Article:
UK Government ups the ante on domestic energy efficiency
From 2002, improvements in household energy efficiency that must be achieved through programmes operated by electricity suppliers will be controlled by the Government and the focus will shift to homes that are heated by gas.
Instead of leaving it to the electricity regulator to set targets, the Government has included provision in the Utility Bill (see related story) for it to decide how much improvement in domestic energy efficiency electricity suppliers should achieve. It has also proposed expanding the energy efficiency efforts of utilities by allowing them to improve not only electric-heated homes but the efficiency of the majority of UK homes, which are heated by gas.
Last week – when Deputy Prime Minister John Prescott outlined the UK’s proposed Climate Change policy (see related story) – plans for Energy Efficiency Standards of Performance (EESOPs) for the period 2002-2005 were also published. The plans have been put out to consultation, with the following proposals included:
- 53 terawatt hours fuel savings between 2002-2005 in UK domestic energy consumption, which would result, by 2005, in an 11 terawatt reduction (about two percent of 1998 levels)
- 50% of EESOP 4 energy savings would have to be met by improving the efficiency of householders in receipt of one or more income or disability benefits
- electricity supply companies would be encouraged to “pay special attention to ‘near benefit’ consumers” when attaining energy savings from the remaining 50% of households
“The obligation for EESOP 4 is certainly ambitious,” Mish Tullar of the Electricity Association told edie. Despite the tough targets, the Electricity Association is happy with the Government’s plans for EESOP 4. In particular, the Association is pleased to see gas-heated homes becoming eligible for energy efficiency assistance. According to Tullar, there have been huge improvements in the efficiency of electric-heated homes since the EESOP programme began in 1994 and there is little left to do. “With the obligation now on gas-heated homes we can make great strides,” says Tullar.
But what about expanding the range of measures electricity suppliers offer to consumers to improve their homes’ efficiency? The Government says that it’s happy for companies to continue to introduce measures such as cavity wall insulation, loft insulation, hot water tank insulation, higher efficiency appliances, high efficiency light bulbs and the like, but it also wants to see innovation. It suggests:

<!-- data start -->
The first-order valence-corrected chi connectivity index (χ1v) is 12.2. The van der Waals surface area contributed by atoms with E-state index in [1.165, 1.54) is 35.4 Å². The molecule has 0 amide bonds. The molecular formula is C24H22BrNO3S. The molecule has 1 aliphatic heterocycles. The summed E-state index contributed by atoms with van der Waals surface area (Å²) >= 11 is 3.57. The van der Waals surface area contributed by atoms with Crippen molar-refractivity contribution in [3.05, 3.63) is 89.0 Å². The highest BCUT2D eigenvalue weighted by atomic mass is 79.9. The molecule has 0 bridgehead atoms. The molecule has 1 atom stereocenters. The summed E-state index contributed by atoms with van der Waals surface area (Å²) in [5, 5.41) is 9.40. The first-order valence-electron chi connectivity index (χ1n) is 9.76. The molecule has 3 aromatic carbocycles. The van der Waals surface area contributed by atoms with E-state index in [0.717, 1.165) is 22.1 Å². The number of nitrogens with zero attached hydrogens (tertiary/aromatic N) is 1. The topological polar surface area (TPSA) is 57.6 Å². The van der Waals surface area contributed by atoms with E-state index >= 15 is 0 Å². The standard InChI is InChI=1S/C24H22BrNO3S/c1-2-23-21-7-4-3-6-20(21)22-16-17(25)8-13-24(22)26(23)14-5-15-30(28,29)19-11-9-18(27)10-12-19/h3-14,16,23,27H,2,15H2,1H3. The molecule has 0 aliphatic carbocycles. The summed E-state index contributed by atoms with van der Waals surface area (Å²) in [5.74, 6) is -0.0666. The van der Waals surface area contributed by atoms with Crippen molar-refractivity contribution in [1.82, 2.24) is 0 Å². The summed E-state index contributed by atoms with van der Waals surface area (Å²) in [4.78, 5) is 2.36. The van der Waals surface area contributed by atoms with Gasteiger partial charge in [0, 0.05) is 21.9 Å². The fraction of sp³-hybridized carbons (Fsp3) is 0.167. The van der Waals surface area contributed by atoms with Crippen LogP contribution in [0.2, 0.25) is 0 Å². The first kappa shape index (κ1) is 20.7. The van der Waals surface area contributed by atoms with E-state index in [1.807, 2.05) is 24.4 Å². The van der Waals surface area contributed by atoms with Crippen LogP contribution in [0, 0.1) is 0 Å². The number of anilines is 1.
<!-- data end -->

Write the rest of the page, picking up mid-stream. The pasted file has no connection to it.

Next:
- collaboration with house builders offering new or refurbished housing with high levels of insulation
- collaboration with house builders on developments with high-efficiency community heating
- domestic CHP in individual properties
- development of ever-more energy efficient appliances
The Electricity Association’s Mullar concedes that new ways of improving homes’ efficiency should be explored but that most companies are sticking to the tried and tested methods. “There are some ‘sexy’ proposals like domestic CHP and doubtless there is a lot that can be done in that area, but it remains to be seen where funding will come from for some of these initiatives,” says Mullar.
In addition to the higher targets, the Government’s EESOP 4 proposals introduce competition into the energy efficiency market. Not only will electricity suppliers continue to compete with each other for customers, they will also compete with each other for the households where they achieve improved energy efficiency. “A company may, if it wishes, offer EESOP programmes to consumers other than their own, and earn EESOP score through them,” says the Energy efficiency standard of performance, 2002-2005 consultation document.
EESOP’s focus on lower-income and pensioners’ homes will remain. In this way, the EESOP programme is one of the UK’s best examples of ‘sustainable’ policy, where anti-poverty measures combine with environmental concerns.